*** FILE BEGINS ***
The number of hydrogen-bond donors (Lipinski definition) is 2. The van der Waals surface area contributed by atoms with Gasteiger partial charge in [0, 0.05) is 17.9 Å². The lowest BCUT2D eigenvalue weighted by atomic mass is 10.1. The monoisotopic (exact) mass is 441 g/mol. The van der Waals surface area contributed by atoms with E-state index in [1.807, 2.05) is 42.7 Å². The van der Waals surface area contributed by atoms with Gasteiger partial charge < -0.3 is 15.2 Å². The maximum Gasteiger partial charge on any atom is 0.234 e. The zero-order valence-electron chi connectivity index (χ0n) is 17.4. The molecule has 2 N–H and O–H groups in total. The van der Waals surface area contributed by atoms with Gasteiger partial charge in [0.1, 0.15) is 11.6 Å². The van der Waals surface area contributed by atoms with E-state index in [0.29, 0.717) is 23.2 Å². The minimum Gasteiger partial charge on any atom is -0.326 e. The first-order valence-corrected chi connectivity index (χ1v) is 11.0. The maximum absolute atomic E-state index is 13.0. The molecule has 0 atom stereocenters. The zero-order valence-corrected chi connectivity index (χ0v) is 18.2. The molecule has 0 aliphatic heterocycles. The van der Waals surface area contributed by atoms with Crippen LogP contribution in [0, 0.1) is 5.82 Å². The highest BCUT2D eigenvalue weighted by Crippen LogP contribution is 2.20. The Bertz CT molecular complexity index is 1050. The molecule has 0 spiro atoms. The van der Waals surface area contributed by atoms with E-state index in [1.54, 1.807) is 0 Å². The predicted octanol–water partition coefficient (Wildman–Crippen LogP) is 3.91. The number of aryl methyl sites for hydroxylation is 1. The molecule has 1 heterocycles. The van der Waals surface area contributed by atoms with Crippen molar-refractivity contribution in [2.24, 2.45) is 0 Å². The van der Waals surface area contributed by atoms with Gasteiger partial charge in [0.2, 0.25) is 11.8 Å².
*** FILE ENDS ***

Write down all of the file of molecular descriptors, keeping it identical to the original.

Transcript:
The number of hydrogen-bond donors (Lipinski definition) is 2. The van der Waals surface area contributed by atoms with Gasteiger partial charge in [0, 0.05) is 17.9 Å². The lowest BCUT2D eigenvalue weighted by atomic mass is 10.1. The monoisotopic (exact) mass is 441 g/mol. The van der Waals surface area contributed by atoms with E-state index in [1.807, 2.05) is 42.7 Å². The van der Waals surface area contributed by atoms with Gasteiger partial charge < -0.3 is 15.2 Å². The maximum Gasteiger partial charge on any atom is 0.234 e. The zero-order valence-electron chi connectivity index (χ0n) is 17.4. The molecule has 2 N–H and O–H groups in total. The van der Waals surface area contributed by atoms with Gasteiger partial charge in [0.1, 0.15) is 11.6 Å². The van der Waals surface area contributed by atoms with E-state index in [0.29, 0.717) is 23.2 Å². The minimum Gasteiger partial charge on any atom is -0.326 e. The first-order valence-corrected chi connectivity index (χ1v) is 11.0. The maximum absolute atomic E-state index is 13.0. The molecule has 0 atom stereocenters. The zero-order valence-corrected chi connectivity index (χ0v) is 18.2. The molecule has 0 aliphatic heterocycles. The van der Waals surface area contributed by atoms with Crippen LogP contribution in [0, 0.1) is 5.82 Å². The highest BCUT2D eigenvalue weighted by Crippen LogP contribution is 2.20. The Bertz CT molecular complexity index is 1050. The molecule has 0 spiro atoms. The van der Waals surface area contributed by atoms with E-state index in [1.54, 1.807) is 0 Å². The predicted octanol–water partition coefficient (Wildman–Crippen LogP) is 3.91. The number of aryl methyl sites for hydroxylation is 1. The molecule has 1 heterocycles. The van der Waals surface area contributed by atoms with Crippen molar-refractivity contribution in [2.24, 2.45) is 0 Å². The van der Waals surface area contributed by atoms with Gasteiger partial charge in [0.2, 0.25) is 11.8 Å².